I chose Santa Barbara County to start my career because I wanted to get my hands into a vineyard and the region was a little less intimidating than Napa. I called and emailed everyone I could find in the area asking for a job. Finally, Consilience Wines, owned at the time by two couples, offered me a full-time tasting room position. I loved being behind the bar because I had to learn every aspect of the business from winemaking to vineyard practices to sales from the ground up. About a year and a half later, I moved on to Zaca Mesa Winery, and then the opportunity at Riverbench popped up. It was only a vineyard at the time and the owners wanted to make it into its own wine brand. They needed someone to do that and decided I was the best fit. I have now been at Riverbench for almost 13 years.

Can you share the most interesting story that happened to you since you started your career?

In 2004, I was about to graduate from UNC Chapel Hill, and I had finally decided I wanted to get into the wine industry. I chose Santa Barbara County because it was an up and coming wine region at the time, and it was near the ocean which was important to me. I called and emailed every winery I could find, and spoke to a few people, asking for work. Finally, I got an offer from a small operation called Consilience wines. I was so excited to accept it so I did, and I started planning my move to the west coast.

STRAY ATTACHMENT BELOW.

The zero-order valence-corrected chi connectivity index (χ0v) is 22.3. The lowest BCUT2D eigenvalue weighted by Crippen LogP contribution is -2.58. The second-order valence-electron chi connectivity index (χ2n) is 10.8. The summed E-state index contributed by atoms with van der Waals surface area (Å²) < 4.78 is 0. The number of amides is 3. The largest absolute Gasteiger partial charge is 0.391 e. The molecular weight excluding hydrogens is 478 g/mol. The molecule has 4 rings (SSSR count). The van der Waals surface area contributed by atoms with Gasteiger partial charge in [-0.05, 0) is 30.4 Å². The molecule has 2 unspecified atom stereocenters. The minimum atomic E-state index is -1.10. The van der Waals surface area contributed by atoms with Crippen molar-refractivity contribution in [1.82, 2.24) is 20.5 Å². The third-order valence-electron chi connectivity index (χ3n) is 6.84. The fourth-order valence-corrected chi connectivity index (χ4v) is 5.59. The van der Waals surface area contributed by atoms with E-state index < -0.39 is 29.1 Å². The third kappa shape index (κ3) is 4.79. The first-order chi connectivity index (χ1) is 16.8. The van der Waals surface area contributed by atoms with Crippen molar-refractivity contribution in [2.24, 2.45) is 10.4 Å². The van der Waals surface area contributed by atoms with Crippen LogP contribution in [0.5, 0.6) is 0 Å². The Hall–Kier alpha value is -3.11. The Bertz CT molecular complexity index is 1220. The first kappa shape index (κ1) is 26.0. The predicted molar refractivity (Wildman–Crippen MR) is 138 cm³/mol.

As I’ve mentioned, my father has been in the wine business for most of his life, and we planned a dinner date so that I could break the news that I was moving to California. I knew he wouldn’t be thrilled about me going so far away. We had some wine in our glasses, and I let him know that I’d gotten the job and would be moving across the country. He smiled, and just said, “I know.”

Turns out, I thought I was being independent and doing this all on my own, but he had been distributing Consilience wines for years through his company. He already knew the owners and that they had offered me the job. It was my very first important lesson about the wine industry: it’s small, so never say anything to anyone that you don’t want getting around.

What advice would you give to other leaders about how to create a fantastic work culture?

Identify the team members that you simply couldn’t live without and find creative ways to ensure they know it. For example, I have a stellar team member who has children who are just starting to get into weekend activities, and she doesn’t want to miss that time in their lives. So we worked out a flexible schedule for her so that she can meet her family’s needs and also be there for Riverbench when we need her. She knows we’ll support her personal goals, and I’ve seen her productivity and efficiency increase dramatically. Mutual support of personal and professional goals do wonders for morale and I think make people feel like they’re part of something bigger than just a 9 to 5 day job.